The materials that we work with are our literal "palette", and they are more than just “set pieces” in our aquariums. They're also important for the function that they bring. The irony, as I see it, is that the greater aquascaping world more often than not simply fails to demonstrate, or even acknowledge in their work, the relationship between land and water, when the bulk of the materials used in aquascapes are of terrestrial origin.
What a strange disconnect!
And NO, being "inspired by" a mountain, or doing a "diorama-style" 'scape replicating a "cloud forest" using aquatic moss on glued-together Spiderwood pieces is NOT highlighting this relationship! 😆
The real land/water relationship is far different. It's more about soils, fallen trees, leaves, and root tangles. and further still, it's about epiphytic growth, and the foraging opportunities that they bring to our fishes.
We talk a lot about "microhabitats" in Nature; little areas of tropical habitats where unique physical, environmental and biological characteristics converge based on a set of factors found in the locale. Factors which determine not only how they look, but how they function, as well.
And we can replicate many of them with unique natural materials.
Now, small root bundles and twigs are not traditionally items you can find at the local fish store or online. I mean, you can, but there hasn't been a huge amount of demand for them in the greater aquascaping world lately...although my 'scape scene contacts tell me that twigs are becoming more and more popular with serious aquascapers for "detailed work"...so this bodes well for those of us with less artistic, more functional intentions! Apparently, if the more superficial sectors of the hobby create demand, the supply seems to follow..😆
Of course, we've been playing with these materials for years, for completely different reasons, because we are always approaching this stuff from a different angle.
And that "angle" is function. And the "muse" is Nature.
In flooded forests, roots are generally found in the very top layers of the soil, where the most minerals are. In fact, in some areas, studies indicated that as much as 99% of the root mass in these habitats was in the top 20cm of substrate! Low nutrient availability in the Amazonian forests is partially the reason for this. And since much of that root mass becomes submerged during seasonal inundation, it becomes obvious that this is a unique habitat.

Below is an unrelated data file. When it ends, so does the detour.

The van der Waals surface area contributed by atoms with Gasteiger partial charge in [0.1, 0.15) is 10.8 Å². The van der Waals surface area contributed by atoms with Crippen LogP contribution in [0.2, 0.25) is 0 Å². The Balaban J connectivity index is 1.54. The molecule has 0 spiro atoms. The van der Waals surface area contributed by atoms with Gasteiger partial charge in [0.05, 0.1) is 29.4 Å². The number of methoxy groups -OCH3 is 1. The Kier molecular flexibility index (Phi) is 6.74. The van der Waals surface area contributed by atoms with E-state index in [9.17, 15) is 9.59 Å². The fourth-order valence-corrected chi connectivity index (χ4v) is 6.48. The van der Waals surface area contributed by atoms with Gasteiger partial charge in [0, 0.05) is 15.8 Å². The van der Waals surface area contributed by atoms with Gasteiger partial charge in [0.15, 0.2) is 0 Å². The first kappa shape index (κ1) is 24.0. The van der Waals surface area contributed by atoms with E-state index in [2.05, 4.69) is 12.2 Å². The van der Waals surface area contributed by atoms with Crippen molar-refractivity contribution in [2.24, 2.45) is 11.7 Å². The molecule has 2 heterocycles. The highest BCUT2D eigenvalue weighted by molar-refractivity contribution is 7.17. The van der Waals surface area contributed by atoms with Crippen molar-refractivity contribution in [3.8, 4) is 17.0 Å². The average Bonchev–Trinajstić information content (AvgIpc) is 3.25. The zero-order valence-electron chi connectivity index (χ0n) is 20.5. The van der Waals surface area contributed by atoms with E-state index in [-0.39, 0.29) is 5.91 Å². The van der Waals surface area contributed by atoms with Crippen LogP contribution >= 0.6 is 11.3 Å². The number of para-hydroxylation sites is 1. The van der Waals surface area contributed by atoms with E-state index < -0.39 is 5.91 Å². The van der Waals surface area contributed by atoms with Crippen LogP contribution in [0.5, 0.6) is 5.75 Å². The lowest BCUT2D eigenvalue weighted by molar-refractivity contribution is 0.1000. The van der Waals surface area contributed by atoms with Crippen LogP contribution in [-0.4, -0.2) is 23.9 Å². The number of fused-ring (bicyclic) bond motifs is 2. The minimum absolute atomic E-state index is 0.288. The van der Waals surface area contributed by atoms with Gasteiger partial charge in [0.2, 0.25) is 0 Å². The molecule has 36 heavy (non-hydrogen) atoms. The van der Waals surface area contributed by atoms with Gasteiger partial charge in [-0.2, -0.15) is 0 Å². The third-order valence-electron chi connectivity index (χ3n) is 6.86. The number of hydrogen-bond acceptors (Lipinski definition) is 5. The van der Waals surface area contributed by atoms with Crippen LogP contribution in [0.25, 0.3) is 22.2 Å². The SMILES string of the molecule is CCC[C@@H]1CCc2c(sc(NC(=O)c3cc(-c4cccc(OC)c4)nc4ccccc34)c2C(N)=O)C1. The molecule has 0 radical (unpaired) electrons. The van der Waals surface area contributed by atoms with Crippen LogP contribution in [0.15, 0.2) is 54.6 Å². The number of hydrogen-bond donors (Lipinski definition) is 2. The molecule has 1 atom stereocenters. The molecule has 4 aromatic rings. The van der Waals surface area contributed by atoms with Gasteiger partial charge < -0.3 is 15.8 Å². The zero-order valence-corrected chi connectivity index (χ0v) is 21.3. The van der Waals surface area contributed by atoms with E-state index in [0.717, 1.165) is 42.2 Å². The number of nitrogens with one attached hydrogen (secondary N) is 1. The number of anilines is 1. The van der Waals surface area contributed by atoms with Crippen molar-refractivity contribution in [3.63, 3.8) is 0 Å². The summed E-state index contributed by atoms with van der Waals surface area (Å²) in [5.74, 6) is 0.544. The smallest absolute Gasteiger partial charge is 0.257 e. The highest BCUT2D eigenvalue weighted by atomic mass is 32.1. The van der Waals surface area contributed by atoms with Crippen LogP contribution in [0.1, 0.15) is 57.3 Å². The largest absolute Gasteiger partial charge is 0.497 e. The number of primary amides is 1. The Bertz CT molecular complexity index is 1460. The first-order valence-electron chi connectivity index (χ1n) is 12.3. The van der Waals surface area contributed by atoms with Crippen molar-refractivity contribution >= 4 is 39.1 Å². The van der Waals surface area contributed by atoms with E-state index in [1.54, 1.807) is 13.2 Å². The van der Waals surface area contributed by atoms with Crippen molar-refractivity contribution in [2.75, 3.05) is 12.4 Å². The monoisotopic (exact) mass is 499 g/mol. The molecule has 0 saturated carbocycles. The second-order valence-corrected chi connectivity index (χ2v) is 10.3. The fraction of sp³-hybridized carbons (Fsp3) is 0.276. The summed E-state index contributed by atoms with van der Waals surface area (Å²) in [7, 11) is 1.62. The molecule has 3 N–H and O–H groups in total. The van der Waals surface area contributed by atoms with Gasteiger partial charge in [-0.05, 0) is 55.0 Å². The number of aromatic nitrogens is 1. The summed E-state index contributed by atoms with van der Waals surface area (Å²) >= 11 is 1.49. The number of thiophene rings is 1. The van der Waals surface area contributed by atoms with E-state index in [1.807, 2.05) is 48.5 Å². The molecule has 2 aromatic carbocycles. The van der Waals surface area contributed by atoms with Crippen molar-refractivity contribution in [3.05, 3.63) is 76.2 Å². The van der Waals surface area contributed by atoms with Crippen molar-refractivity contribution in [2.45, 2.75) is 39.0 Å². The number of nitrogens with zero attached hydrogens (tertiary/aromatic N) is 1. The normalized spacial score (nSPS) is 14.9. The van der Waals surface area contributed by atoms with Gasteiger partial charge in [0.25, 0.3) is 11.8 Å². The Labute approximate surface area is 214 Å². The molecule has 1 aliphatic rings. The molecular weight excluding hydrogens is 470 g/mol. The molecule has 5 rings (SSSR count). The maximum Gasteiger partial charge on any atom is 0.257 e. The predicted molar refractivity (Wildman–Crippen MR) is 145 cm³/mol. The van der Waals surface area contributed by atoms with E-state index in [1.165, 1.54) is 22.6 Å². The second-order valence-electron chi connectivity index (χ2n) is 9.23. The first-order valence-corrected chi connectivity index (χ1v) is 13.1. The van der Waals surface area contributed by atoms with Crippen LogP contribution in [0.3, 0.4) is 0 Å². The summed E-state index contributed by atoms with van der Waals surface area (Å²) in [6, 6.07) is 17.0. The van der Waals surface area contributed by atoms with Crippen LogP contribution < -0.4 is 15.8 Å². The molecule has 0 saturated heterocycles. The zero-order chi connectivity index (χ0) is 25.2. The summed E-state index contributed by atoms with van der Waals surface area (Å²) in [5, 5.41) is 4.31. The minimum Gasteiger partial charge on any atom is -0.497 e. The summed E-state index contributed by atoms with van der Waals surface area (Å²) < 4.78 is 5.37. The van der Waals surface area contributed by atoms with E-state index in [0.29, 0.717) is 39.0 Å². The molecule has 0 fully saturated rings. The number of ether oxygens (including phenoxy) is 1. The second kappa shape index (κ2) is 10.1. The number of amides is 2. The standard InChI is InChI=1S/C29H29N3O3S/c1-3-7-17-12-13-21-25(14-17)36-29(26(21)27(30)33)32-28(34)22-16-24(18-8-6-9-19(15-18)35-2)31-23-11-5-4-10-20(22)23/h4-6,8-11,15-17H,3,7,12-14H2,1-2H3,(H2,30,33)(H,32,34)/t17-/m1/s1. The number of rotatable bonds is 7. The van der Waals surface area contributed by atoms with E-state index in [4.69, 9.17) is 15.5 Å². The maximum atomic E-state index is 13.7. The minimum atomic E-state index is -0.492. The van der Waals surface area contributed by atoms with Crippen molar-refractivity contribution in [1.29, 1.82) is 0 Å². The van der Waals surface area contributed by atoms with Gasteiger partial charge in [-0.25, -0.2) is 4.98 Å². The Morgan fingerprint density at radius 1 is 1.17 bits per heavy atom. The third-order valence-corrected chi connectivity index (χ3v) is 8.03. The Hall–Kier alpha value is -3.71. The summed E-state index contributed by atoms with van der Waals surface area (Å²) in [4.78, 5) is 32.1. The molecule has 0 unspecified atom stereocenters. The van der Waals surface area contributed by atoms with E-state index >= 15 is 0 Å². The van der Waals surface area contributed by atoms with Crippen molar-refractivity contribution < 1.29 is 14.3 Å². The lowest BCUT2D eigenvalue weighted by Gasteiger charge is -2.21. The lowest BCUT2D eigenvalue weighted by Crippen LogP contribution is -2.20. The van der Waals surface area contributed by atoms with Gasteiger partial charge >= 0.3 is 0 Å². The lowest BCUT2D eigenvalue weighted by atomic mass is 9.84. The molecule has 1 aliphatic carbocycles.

So, ecological reasons aside, what are some things we as hobbyists can take away from this?
We can embrace the fact that most of these finer materials will function in our aquairums as they do in Nature, sequestering sediments, retaining substrate, and recruiting epiphytic materials which fishes will forage, hide, and spawn among.
You can use a lot of materials to create a very dense look of tangled root structures extending into the water. For example, Melastoma roots have a perfect, delicate structure, and when combined with other, smaller wood pieces of materials create a very unique, realistic look.
The nice thing about a tangled mix of roots is that it not only creates a unique aesthetic- it instantly creates a fascinating replication of a unique natural habitat for fishes. And of course, we botanical-style aquarists are in a unique position to experiment with- and reap the befits of- these amazing natural materials.
In an aquarium set up to take advantage of these materials and their function, as the roots begin to soften and ultimately break down, they will foster microbial growth, biofilms, and fungal growths- all of which will provide supplemental foods for the resident fishes...just like what happens in Nature.
Fungal growth, biofilms, and small crustaceans/microorganisms will live in the tangled matrix of small roots with enormous surface area. This has the dual advantage of functioning not only as a producer of supplemental food sources, but as a natural nutrient processing "facility" in the aquarium. This is a huge and important benefit provided by this type of assemblage.
Roots find their way into aquatic systems because..well- the aquatic system usually finds THEM! Areas of grasslands or varzea/igapo forest become flooded during seasonal inundations, and suddenly, the terrestrial habitat is transformed into a rich, productive- and unique-looking aquatic habitat, brimming with life.
Another absolutely perfect example of the intricate relationship between land and water that you simply won't get to truly appreciate if you don't allow those areas of biocover to accumulate.
So, yeah, we can deliberately and easily create what, in Nature occurs by happenstance.
Big takeaway here: The thing that is fascinating about roots is that they function in our aquariums just like they do in Nature. Utilizing these materials in our aquariums is an easy, interesting way that we can replicate and study this unique microhabitat.
You'll get to take a good, serious look at the elegance and function of these amazing natural ecological niches, which often go unnoticed by all but the most astute observers in the wild...right from the dry comfort of you own home.
Even in a more "aesthetic focused" display, roots can be allowed to accumulate the aforementioned epiphytic materials and to sequester sediments, to the advantage of our fishes, and to the delight of our senses!
I hope today's deeper dive into the roots gives you a bit more incentive, inspiration, and motivation to use readily-available materials to create unique and compelling aquatic habitats in your own home.
Say inspired. Stay fascinated. Stay engaged. Stay creative...
And Stay Wet.